Re: [dsfjdssdfsd] Discussion: Malicious Entropy Attacks: Eggs, and Baskets

Arnold Reinhold <agr@me.com> Fri, 14 March 2014 16:21 UTC

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From: Arnold Reinhold <agr@me.com>
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Date: Fri, 14 Mar 2014 12:20:56 -0400
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Cc: Alyssa Rowan <akr@akr.io>, Theodore Ts'o <tytso@mit.edu>
Subject: Re: [dsfjdssdfsd] Discussion: Malicious Entropy Attacks: Eggs, and Baskets
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Here are some scenarios where recovery from a state compromise would be important:

o A bug in system software that exposes PRNG state only rarely
o An attack that that exposes PRNG state in a system that is well guarded against covert channels, limiting undetected outbound messages to very low bit rate
o An attack that exposes PRNG state which requires physical access to a computer in a well guarded location, for example a Tempest attack where receiving equipment must be placed close to the system under attack
o A flaw in the hash algorithm used to protect the PRNG state that takes massive processing power to exploit
o Any attack that reveals only part of the PRNG state, forcing an expensive search to recover the unknown portion 

My response to the expected question "How likely are any of these situations, really?" is "How difficult is it to implement a PRNG that safely and rapidly recovers from a state compromise?"  If you believe the Dodis paper (http://www.cs.nyu.edu/~dodis/ps/rng.pdf), not very.

We know that both criminal organizations and state actors devote great effort to find any weaknesses. In particular, the expected rapid advance of the "Internet of Things" will produce many black-box diskless devices, some in critical functions, that have minimal entropy sources and software that is updated infrequently or never. I suggest that the Internet of Things should be a primary test case for any new RNG standards activity.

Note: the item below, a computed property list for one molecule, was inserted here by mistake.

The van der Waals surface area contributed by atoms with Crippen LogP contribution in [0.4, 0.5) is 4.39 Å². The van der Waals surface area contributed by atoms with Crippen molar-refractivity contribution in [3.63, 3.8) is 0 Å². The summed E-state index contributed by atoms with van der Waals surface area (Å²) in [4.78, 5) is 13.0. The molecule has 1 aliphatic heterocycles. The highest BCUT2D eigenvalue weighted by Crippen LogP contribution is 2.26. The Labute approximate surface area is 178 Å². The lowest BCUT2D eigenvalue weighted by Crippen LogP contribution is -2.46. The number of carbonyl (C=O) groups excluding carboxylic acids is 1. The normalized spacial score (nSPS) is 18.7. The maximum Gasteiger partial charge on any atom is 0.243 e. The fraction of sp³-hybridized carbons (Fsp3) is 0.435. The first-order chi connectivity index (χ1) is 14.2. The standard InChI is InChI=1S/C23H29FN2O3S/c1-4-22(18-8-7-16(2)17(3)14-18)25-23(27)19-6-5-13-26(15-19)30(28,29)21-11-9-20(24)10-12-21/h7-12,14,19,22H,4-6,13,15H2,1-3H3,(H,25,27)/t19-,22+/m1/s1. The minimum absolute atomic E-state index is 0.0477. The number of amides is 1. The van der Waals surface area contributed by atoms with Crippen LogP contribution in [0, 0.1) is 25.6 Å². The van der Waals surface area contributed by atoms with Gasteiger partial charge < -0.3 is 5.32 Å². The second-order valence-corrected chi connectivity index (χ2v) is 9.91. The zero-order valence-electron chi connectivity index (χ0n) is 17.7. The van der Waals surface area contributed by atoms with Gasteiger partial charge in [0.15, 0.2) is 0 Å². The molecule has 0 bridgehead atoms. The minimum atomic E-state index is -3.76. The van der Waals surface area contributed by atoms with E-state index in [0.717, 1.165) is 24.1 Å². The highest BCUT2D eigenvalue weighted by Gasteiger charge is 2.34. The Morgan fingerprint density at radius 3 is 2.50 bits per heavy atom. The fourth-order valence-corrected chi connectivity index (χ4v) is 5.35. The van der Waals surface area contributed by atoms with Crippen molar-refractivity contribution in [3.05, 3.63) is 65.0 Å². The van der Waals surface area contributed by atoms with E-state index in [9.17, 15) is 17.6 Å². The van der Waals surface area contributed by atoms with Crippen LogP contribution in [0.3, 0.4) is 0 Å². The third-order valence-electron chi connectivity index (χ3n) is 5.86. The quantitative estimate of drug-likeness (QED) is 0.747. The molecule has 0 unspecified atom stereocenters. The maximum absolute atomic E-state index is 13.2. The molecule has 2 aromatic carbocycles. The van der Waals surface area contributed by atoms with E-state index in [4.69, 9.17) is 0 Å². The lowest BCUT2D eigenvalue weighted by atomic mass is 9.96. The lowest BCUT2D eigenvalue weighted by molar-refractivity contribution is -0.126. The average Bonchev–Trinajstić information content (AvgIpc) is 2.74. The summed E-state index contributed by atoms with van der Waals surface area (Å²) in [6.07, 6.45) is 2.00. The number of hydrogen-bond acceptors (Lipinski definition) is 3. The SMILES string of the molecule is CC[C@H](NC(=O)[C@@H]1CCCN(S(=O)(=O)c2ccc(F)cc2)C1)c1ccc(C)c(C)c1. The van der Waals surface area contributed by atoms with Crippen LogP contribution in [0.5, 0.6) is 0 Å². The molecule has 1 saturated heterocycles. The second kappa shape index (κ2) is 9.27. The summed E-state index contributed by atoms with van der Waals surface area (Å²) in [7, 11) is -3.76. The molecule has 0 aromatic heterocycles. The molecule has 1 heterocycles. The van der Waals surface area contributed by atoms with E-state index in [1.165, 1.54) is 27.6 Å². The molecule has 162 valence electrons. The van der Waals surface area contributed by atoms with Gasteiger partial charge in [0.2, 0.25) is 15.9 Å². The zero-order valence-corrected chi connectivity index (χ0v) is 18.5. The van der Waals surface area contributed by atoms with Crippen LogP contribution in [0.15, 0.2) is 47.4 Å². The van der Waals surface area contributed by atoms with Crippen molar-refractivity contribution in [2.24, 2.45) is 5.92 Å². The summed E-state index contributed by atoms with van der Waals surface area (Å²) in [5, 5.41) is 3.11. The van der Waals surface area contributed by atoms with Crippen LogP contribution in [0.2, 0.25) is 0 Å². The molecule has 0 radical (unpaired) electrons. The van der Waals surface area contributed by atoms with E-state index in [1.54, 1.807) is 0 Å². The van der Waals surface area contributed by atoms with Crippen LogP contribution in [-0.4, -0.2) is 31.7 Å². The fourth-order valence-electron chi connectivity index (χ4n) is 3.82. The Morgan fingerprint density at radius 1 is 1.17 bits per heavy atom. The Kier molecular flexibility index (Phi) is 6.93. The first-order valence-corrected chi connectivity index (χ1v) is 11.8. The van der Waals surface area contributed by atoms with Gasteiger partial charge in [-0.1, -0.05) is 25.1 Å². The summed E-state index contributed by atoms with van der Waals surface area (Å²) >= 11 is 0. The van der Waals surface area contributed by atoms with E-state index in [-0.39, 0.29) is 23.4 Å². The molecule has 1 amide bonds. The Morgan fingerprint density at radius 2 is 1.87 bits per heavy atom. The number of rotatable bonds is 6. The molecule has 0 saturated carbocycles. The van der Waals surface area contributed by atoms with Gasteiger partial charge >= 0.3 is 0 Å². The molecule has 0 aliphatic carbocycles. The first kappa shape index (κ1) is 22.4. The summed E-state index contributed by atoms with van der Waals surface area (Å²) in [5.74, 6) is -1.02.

Arnold Reinhold

On Mar 11, 2014, at 3:54 PM, Theodore Ts'o <tytso@mit.edu>; wrote:

> On Tue, Mar 11, 2014 at 07:13:44PM +0000, Alyssa Rowan wrote:
>> B. A 'running' state, which uses that key, holds it securely, and runs
>>   a good deterministic random bit generator to generate as much
>>   randomness as we need [up to some limit].
>> 
>> Specifically, djb advocates running A -then- run B (presumably, up to
>> some defined limit, as no DRBG is sound _ad infinitum_, then we'd have
>> to block and go back to A to gather another key?).
> 
> I'll note that an criteria for judging RNG's which is very popular
> with academics who love to write papers poking (theoretical) holes
> into random number generators is how quickly a RNG can recover from
> state compromise.
> 
> One of the reasons why some people love RNG's such as Fortuna and
> Yarrow is that it is specifically designed to recover from state
> compromises --- and the scheme which djb has suggested would do poorly
> on that particular metric.
> 
> Does it matter?  Well, entire virtual forests of electronic trees have
> been felled by people speculating on whether fast/reliable recovery
> from state recovery is critically important compared to other design
> considerations.
> 
> Personally, my take is that if you can compromise the state of the
> RNG, you can probably far more damage, so I'm not convinced state
> compromise is a very high priority threat to defend against.  But
> there are tons and tons of academic papers which are convinced that
> any RNG which doesn't worry about this attack is Fatally Flawed.
> 
>    	      	      	    	       	      - Ted
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